As to the trustees' assertion that Bayliss rendered investment advice within the meaning of § 1002(21) (A) (i) and the corresponding regulation, the district court correctly determined that Bayliss "rendered advice as described in subsection (c) (1) (i) of the regulation." Olson, slip op. 9. Based on our discussion in the above paragraph, we conclude the record supports the trustees' assertion that Bayliss had discretionary control within the meaning of subsection (c) (1) (ii) (A) of the regulation. We also conclude a favorable reading of the record supports the trustees' position that the parties had an understanding that Bayliss' advice was to be a primary basis for investment decisions. The trustees initially contacted Bayliss because they wanted advice from someone more familiar with "the market." The trustees told Bayliss they wanted 80% of the plans' assets invested in bonds or bond-type instruments, but did not specifically mention CDs; it was Bayliss who first suggested that CDs would satisfy the trustees interests in a safe, steady investment. Once the accounts were open, Bayliss initiated calls to the trustees and informed them there were certain stocks he thought they should purchase or sell on behalf of the plans.

The district court rejected the trustees' arguments because there was no proof of an actual agreement. The court also rejected the trustees claimed reliance on Bayliss' expertise in the market because " [t]he trustees were sophisticated individuals with extensive business responsibilities." Olson, slip op. at 9. However, this "weighing of the evidence" is inappropriate when ruling on a motion for summary judgment. Anderson v. Liberty Lobby, Inc., 477 U.S. 242, 255, 106 S. Ct. 2505, 2513, 91 L. Ed. 2d 202 (1986). We believe the record demonstrates that Bayliss and the trustees had an understanding that Bayliss' investment advice would serve as the primary basis for investment decisions as described by subsection (c) (ii) (B) to a degree sufficient to prevent entry of summary judgment against the trustees.8 

The appellees rely on Marine Bank v. Weaver, 455 U.S. 551, 102 S. Ct. 1220, 71 L. Ed. 2d 409 (1982) in contending that CD's are not securities within the meaning of the securities laws.9  In Marine Bank, the Court conceded that "the certificate of deposit is not expressly excluded from the definition [of a security] since it is not currency and it has a maturity exceeding nine months." Id. at 557, 102 S. Ct. at 1224 (footnote omitted). However, the Court found that special circumstances warranted excluding the CD's at issue from the securities laws' protections. Specifically, extensive regulation of the banking industry virtually guaranteed repayment of any lost investment; hence, the investors were already protected and there was no need to offer additional protection by allowing a cause of action under the securities laws. Id. at 558-59, 102 S. Ct. at 1224-25.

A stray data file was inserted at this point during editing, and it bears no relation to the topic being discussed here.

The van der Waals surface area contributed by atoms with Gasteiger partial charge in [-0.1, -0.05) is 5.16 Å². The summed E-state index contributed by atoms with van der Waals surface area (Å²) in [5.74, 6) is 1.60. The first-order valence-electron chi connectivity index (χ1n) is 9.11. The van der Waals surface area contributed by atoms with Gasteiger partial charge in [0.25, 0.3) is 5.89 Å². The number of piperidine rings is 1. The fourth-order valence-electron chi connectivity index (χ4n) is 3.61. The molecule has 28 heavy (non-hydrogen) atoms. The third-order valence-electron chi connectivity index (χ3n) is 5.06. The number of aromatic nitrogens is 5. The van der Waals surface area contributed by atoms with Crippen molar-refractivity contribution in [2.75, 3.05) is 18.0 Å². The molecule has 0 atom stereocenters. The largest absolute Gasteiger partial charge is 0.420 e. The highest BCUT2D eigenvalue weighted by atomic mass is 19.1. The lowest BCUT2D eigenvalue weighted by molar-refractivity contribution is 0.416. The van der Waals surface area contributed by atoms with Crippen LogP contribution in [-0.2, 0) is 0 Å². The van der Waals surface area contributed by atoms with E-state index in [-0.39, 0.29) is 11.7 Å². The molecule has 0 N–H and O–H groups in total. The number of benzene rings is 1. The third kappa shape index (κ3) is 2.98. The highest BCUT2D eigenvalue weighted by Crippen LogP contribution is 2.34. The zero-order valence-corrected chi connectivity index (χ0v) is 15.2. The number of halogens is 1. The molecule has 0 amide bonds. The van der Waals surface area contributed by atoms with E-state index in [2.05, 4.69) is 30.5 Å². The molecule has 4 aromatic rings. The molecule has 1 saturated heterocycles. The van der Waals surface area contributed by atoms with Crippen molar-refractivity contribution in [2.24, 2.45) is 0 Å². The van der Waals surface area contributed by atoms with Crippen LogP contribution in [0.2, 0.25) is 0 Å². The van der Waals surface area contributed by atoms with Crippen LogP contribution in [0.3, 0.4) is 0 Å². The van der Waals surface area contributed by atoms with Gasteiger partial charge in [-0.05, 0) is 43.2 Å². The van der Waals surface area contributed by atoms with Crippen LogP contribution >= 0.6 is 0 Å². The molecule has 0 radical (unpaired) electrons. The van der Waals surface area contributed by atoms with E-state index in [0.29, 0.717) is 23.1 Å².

Though Marine Bank is certainly germane to this case, it does not, as the appellees contend, conclusively hold that all CDs are beyond the purview of the securities laws. The Court expressly limited its holding when it said:

It does not follow that a certificate of deposit ... invariably falls outside the definition of a "security" as defined by the federal statutes. Each transaction must be analyzed and evaluated on the basis of the content of the instruments in question, the purposes intended to be served, and the factual setting as a whole.

Id. at 560 n. 11, 102 S. Ct. at 1225 n. 11. This opportunity for a given CD to qualify as a security has been recognized and endorsed by Congress. See H.R.Rep. No. 97-626, Part I, 97th Cong., 2d Sess. 10 (1982), reprinted in 1982 U.S.C.C.A.N. 2780, 2788.